Today’s PMI figures show a modest upturn in UK manufacturing output in defiance of wider European doldrums
Although today’s Manufacturing Purchasing Managers’ Index data, compiled by Markit/CIPS, edged down slightly overall to 50.8 in January from 51.2 in December 2012, a subindex measuring change in output revealed a rise from 53.4 to 54.2 over the same period.
In addition, the Markit/CIPS survey found that new orders for manufacturing companies rose for the third consecutive month in January.
The news has been welcomed with cautious optimism by economists, though Rob Dobson, the Markit economist said that due to the small contribution of manufacturing to the UK’s overall GDP “The survey will do little to assuage fears of a triple-dip recession unless accompanied by an improvement in the services sector.”
Carl Williamson manufacturing sector lead at Lloyds Bank Commercial Banking was more positive, highlighting the UK sector’s ability to defy the economic concerns of the eurozone.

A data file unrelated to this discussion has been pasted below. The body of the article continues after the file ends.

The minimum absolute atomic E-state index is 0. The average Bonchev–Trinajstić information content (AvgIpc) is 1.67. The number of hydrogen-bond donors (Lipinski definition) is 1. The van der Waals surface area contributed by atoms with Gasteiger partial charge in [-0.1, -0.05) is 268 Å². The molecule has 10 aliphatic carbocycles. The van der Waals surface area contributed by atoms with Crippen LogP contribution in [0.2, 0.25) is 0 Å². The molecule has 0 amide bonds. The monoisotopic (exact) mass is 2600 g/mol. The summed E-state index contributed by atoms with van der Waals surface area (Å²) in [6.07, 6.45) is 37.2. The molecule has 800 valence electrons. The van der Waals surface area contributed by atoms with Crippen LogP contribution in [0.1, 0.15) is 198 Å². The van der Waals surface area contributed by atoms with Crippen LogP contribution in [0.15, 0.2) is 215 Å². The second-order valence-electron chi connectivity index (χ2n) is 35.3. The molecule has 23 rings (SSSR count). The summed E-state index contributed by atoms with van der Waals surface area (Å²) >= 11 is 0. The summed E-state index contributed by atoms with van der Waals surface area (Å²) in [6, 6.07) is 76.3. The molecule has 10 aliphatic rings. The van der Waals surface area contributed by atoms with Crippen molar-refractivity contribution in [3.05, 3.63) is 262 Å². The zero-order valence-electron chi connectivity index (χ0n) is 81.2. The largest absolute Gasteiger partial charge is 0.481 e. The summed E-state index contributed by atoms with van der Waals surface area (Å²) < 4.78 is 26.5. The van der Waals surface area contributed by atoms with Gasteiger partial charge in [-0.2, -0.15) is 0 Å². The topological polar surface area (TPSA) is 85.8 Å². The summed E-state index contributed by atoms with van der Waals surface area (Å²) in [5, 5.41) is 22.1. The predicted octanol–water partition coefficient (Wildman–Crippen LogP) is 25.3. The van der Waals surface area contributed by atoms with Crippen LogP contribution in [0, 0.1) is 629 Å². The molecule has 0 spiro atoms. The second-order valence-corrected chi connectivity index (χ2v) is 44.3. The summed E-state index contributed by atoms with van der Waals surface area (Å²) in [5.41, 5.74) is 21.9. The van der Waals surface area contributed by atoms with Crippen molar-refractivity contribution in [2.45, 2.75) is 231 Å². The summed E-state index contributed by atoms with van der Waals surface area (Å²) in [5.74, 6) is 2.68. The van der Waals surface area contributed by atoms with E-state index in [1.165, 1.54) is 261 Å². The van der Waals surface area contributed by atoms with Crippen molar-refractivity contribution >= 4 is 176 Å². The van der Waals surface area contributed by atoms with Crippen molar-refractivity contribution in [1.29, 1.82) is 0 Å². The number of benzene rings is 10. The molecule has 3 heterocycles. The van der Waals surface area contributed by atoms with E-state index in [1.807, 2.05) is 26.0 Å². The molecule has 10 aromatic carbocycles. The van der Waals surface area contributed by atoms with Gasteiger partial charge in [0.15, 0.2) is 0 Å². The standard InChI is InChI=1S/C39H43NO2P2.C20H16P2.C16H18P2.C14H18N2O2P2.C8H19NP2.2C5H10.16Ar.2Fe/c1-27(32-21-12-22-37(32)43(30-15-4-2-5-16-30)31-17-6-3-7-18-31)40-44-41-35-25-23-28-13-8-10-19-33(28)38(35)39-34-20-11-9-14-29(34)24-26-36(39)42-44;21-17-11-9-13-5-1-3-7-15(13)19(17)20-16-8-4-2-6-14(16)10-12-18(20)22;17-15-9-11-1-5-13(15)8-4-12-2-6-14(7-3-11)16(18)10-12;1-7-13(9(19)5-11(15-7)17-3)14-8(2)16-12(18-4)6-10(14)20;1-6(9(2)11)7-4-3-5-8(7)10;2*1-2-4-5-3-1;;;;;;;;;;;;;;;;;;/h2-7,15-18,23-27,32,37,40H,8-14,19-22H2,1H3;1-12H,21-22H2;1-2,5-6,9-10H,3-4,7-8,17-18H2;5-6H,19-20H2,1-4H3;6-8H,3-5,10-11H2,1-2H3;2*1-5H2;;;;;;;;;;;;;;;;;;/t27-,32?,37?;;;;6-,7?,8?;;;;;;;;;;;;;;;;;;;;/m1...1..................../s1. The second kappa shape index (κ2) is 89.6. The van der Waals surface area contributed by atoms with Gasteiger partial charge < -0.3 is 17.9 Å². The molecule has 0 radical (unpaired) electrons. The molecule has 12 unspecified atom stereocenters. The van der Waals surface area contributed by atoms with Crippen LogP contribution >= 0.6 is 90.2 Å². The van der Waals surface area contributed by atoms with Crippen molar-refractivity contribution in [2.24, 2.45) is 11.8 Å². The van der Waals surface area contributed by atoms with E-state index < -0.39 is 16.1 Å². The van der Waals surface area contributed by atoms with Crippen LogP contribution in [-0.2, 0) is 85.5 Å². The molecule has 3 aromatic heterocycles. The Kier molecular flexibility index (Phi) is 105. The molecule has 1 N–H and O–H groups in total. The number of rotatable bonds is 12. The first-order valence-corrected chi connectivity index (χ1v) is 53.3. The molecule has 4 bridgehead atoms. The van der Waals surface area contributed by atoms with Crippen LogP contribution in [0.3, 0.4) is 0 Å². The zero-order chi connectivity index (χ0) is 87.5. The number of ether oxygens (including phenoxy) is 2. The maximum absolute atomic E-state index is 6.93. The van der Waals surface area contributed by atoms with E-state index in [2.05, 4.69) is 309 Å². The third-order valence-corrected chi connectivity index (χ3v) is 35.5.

Despite these worries “order books and production have held up well in response to a revival in domestic orders,” he said.
Other commentators, including Lee Hopley, chief economist at EEF, focused on the potential of a weak Sterling to benefit exporting manufacturers in certain sectors.
Mike Rigby, head of manufacturing at Barclays agreed with Ms Hopley’s analysis saying ““It’s been a good start to the year for UK manufacturing with production and new orders holding well. The weakening of Sterling against the euro should, on balance, benefit UK exports.”
He cautioned however, that “the general outlook remains far from certain, both at home and in key export markets”.
Overall economists felt the data reflect a modest recovery of confidence among UK manufacturers and Ms Hopley said: “This could suggest this year will be a better one than last for the sector.”